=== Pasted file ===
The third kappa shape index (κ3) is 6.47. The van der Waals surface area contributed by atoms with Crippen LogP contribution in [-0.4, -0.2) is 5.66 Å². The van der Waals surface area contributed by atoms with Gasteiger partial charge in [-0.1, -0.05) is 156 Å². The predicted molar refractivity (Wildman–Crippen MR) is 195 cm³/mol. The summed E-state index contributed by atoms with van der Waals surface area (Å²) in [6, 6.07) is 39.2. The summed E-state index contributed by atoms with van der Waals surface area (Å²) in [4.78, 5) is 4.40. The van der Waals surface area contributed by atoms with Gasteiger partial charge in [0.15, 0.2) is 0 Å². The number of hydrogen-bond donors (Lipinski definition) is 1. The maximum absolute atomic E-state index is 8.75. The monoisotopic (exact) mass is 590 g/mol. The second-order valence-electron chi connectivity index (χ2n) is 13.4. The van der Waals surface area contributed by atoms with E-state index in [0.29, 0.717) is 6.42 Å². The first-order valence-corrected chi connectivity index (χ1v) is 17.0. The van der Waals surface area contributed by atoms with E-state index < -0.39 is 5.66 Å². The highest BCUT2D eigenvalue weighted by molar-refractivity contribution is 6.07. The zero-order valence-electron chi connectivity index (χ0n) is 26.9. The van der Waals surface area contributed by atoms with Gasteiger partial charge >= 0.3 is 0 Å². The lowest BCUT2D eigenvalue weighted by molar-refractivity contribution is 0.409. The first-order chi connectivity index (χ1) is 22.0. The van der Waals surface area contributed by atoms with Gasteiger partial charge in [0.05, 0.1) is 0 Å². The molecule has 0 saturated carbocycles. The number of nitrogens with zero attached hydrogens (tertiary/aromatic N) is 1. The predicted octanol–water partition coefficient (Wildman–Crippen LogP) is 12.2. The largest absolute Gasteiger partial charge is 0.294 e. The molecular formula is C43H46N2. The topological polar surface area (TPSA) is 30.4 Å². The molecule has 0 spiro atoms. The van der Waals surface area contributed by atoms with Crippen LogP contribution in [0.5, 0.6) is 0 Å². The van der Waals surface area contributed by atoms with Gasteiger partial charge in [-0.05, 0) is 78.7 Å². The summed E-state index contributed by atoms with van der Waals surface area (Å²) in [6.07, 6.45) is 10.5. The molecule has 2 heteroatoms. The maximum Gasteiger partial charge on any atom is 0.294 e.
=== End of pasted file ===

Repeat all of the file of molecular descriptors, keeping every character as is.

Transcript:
The third kappa shape index (κ3) is 6.47. The van der Waals surface area contributed by atoms with Crippen LogP contribution in [-0.4, -0.2) is 5.66 Å². The van der Waals surface area contributed by atoms with Gasteiger partial charge in [-0.1, -0.05) is 156 Å². The predicted molar refractivity (Wildman–Crippen MR) is 195 cm³/mol. The summed E-state index contributed by atoms with van der Waals surface area (Å²) in [6, 6.07) is 39.2. The summed E-state index contributed by atoms with van der Waals surface area (Å²) in [4.78, 5) is 4.40. The van der Waals surface area contributed by atoms with Gasteiger partial charge in [0.15, 0.2) is 0 Å². The number of hydrogen-bond donors (Lipinski definition) is 1. The maximum absolute atomic E-state index is 8.75. The monoisotopic (exact) mass is 590 g/mol. The second-order valence-electron chi connectivity index (χ2n) is 13.4. The van der Waals surface area contributed by atoms with E-state index in [0.29, 0.717) is 6.42 Å². The first-order valence-corrected chi connectivity index (χ1v) is 17.0. The van der Waals surface area contributed by atoms with E-state index < -0.39 is 5.66 Å². The highest BCUT2D eigenvalue weighted by molar-refractivity contribution is 6.07. The zero-order valence-electron chi connectivity index (χ0n) is 26.9. The van der Waals surface area contributed by atoms with Gasteiger partial charge >= 0.3 is 0 Å². The lowest BCUT2D eigenvalue weighted by molar-refractivity contribution is 0.409. The first-order chi connectivity index (χ1) is 22.0. The van der Waals surface area contributed by atoms with Gasteiger partial charge in [0.05, 0.1) is 0 Å². The molecule has 0 saturated carbocycles. The number of nitrogens with zero attached hydrogens (tertiary/aromatic N) is 1. The predicted octanol–water partition coefficient (Wildman–Crippen LogP) is 12.2. The largest absolute Gasteiger partial charge is 0.294 e. The molecular formula is C43H46N2. The topological polar surface area (TPSA) is 30.4 Å². The molecule has 0 spiro atoms. The van der Waals surface area contributed by atoms with Crippen LogP contribution in [0.5, 0.6) is 0 Å². The van der Waals surface area contributed by atoms with Gasteiger partial charge in [-0.05, 0) is 78.7 Å². The summed E-state index contributed by atoms with van der Waals surface area (Å²) in [6.07, 6.45) is 10.5. The molecule has 2 heteroatoms. The maximum Gasteiger partial charge on any atom is 0.294 e.